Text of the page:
Someone who thought I would be interested recently electronic-mailed me a very long essay called "The Bandwidth Tidal Wave" by George Gilder. It begins by quoting yet another of the endearing statements that makes Bill Gates famous in the world of computers: "We'll have infinite bandwidth in a decade's time."1
The first issue that would probably arise is, "What is bandwidth, anyway?" This is actually a brilliant question and makes an excellent starting point for an analysis of the essay. "Bandwidth," used in the context of computers, refers to the speed at which information can be transferred from one place to another. It is most important in reference to what should never be referred to as "the Information Superhighway." The point Gilder was trying to make with his essay, although he did not state it in exactly this way, was this: Not only will people be able to pay bills and buy groceries from the comfort of their own home, but they will be able to do so at overwhelming speeds.
Gilder believes that with the advent of long-range fibre-optic cabling, bandwidth will increase to such astonishing proportions that efficient use of the medium will no longer be necessary. Rather than using a computer to minimize the amount of information being sent over the line, information in any form will be sent across at its most basic level with plenty of bandwidth to spare. The CPU (or Central Processing Unit, the part of a computer that does the "computing") will become "a minor peripheral" and be needed very little or not at all.
Gilder implies that "bandwidth" will become a household term. All electronics and communications technology will become based on it, as they already are to some extent. The claim that "My bandwidth is bigger than your bandwidth!" will become commonplace among people of the Information Age.
Indeed, bandwidth is predicted to become so much "bigger" that computers will be able to communicate with each other as fast as or faster than their internal components can communicate with each other. This basically means that a group of computers anywhere in the world would be able to share their components as if they were all one machine, thereby becoming a "wide area supercomputer." Necessarily this theory has some problems, primarily that, as Gilder said, the processor itself will be unneeded anyway as bandwidth increases. So in essence the world will be one massive supercomputer with nothing at all to compute. Bill Gates is a strong supporter of the "Tiger" software which will do us this great favour.
It could be construed as good that bandwidth will increase to a degree that it will replace "processing." But to say this would be the same as to say the human race would be better off if it could acquire telepathy in exchange for the ability to think. What is the point of communicating quickly and easily if you have nothing to communicate? Commercial foolishness and a general misunderstanding of the usefulness of a global information network could lead to the wasting of bandwidth, which could be much more useful if managed properly. Gilder notices this point in his essay, but seems to brush it off lightly. Like many people, he is entranced by the many great advancements that high bandwidth will bring us; notably, video on demand.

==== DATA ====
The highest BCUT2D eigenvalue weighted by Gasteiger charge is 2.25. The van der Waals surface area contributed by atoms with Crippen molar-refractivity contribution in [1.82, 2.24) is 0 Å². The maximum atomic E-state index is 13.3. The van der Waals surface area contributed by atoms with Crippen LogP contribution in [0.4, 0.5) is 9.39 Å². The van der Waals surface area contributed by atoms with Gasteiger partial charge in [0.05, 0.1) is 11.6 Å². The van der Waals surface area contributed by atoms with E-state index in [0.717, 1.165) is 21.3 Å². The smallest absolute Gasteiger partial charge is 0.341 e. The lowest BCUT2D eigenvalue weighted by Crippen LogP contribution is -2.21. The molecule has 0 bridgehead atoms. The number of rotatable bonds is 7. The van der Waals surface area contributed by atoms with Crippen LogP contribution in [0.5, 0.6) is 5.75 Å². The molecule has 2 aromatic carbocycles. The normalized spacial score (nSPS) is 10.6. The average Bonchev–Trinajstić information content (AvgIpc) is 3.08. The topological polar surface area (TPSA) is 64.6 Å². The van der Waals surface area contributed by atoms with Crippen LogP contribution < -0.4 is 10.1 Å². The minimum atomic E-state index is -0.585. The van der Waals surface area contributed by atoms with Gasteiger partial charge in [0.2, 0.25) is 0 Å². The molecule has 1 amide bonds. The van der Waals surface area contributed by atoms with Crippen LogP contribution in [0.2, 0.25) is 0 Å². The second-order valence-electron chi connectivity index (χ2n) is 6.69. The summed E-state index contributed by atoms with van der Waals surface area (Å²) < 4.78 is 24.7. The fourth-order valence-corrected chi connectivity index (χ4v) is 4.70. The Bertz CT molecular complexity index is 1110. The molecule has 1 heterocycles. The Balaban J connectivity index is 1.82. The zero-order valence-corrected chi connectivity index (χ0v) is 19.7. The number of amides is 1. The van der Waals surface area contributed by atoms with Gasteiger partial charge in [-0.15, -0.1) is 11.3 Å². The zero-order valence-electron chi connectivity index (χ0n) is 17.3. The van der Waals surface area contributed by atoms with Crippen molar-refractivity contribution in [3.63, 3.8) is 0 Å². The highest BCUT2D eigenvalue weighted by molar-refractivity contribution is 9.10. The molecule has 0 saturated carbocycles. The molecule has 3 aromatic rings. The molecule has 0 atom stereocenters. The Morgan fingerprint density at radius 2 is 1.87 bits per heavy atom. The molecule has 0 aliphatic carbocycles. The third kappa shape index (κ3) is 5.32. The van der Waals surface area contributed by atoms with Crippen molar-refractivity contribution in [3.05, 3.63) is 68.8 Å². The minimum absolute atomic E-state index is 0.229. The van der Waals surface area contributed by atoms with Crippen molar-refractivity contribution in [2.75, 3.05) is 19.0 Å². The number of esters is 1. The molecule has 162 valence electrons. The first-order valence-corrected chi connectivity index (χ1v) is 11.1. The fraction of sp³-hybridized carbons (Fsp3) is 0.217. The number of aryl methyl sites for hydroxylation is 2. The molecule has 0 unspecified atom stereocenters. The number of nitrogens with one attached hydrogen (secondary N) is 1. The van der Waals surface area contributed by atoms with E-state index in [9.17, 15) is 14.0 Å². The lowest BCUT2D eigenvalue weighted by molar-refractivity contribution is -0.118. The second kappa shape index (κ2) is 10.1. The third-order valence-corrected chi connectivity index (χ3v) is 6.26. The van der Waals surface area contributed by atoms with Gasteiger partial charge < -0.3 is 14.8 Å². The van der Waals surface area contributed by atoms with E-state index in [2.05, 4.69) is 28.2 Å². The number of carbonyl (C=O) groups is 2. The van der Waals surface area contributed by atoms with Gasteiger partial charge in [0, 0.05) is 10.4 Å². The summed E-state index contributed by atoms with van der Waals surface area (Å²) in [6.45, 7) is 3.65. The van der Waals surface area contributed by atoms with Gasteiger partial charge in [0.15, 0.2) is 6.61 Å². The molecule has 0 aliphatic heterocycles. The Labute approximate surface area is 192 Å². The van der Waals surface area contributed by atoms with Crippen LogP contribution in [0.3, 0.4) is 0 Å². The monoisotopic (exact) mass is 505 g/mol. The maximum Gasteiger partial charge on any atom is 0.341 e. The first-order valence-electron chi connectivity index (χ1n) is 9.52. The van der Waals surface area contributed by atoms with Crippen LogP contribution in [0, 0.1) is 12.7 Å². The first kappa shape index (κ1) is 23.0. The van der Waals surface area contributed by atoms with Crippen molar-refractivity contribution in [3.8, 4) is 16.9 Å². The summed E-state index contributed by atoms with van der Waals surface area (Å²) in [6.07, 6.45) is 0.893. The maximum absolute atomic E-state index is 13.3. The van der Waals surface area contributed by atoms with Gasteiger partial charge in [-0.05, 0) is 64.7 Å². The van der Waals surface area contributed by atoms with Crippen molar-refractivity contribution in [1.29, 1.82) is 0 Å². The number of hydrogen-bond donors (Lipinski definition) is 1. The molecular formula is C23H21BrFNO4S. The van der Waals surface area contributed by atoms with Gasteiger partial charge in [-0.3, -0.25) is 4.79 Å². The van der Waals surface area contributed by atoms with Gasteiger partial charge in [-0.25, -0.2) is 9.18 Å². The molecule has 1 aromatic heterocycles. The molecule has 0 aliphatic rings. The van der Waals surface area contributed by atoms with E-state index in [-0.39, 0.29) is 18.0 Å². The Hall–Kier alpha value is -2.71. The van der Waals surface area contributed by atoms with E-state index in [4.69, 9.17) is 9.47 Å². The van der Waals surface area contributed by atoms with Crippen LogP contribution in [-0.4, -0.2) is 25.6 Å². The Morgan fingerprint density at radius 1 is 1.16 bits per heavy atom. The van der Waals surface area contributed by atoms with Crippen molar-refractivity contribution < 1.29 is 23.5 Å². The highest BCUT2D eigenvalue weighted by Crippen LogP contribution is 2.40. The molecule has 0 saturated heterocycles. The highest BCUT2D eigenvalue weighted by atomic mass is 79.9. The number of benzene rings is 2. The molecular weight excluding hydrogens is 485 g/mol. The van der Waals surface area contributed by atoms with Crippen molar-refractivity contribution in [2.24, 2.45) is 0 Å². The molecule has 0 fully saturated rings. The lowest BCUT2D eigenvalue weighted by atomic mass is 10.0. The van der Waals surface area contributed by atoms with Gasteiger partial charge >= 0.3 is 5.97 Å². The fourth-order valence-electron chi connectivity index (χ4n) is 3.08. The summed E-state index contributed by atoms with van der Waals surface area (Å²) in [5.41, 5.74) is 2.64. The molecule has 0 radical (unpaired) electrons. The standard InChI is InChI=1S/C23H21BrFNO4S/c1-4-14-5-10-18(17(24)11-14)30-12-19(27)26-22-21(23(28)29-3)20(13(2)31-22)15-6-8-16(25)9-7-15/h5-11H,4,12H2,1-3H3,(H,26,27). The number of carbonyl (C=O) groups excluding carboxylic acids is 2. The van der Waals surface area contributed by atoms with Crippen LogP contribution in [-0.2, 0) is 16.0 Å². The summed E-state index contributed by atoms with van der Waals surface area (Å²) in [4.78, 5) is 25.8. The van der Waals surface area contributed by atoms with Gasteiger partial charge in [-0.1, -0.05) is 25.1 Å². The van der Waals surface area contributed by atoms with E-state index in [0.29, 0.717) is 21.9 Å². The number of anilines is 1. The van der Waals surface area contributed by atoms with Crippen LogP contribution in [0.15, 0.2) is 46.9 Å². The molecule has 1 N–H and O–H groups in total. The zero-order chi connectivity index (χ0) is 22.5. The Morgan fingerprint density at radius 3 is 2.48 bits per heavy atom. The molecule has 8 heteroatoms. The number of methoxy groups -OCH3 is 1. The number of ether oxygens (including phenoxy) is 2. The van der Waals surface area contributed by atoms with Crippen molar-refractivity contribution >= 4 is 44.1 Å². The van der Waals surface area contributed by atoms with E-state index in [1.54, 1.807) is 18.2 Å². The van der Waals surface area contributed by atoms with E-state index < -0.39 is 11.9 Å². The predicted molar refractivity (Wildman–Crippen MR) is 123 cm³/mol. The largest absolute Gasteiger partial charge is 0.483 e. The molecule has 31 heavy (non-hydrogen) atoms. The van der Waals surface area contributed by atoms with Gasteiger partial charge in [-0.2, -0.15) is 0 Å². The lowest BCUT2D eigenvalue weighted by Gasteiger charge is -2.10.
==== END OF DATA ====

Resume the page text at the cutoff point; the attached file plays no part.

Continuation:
Video on demand is the next step in the average couch potato's life, and Gilder explains at length the research being done with it in labs at Microsoft, Intel, and IBM. The idea is that with sufficient bandwidth, the "movie server" computers at your local cable company will not have to be particularly fast or powerful. Instead, they will have to be able to retrieve information and send it across the line as rapidly as possible. Depending on personal opinion [And whether or not they play "The Simpsons" regularly], this may be considered an incredible waste of communications technology.
But apparently, wasting communications technology is what modern science is all about, and the new advances that will make "bandwidth" increase so drastically over the next few years will make the amount of bandwidth used wastefully seem insignificant compared to the amount of bandwidth not used at all. Hopefully, some people with different ideals will allow the seemingly unimportant computer processor to share the massive bandwidth and perhaps to do some real work while the rest of the world finds new and improved ways to do nothing at all.
1Bill Gates, PC Magazine, Oct. 11, 1994. Note that my Finite Mathematics teacher defines "infinite" as something "really really big." In fact, according to Einstein's law of relativity, anything travelling at infinite speed, even energy itself, would acquire infinite mass. If this occurred, the fibre-optic cabling used to transfer information would become a black hole into which the rest of the universe would necessarily be sucked at some speed approximately equal to the speed of light. Bill Gates may be predicting the end of the world. On the other hand, he may be making this up.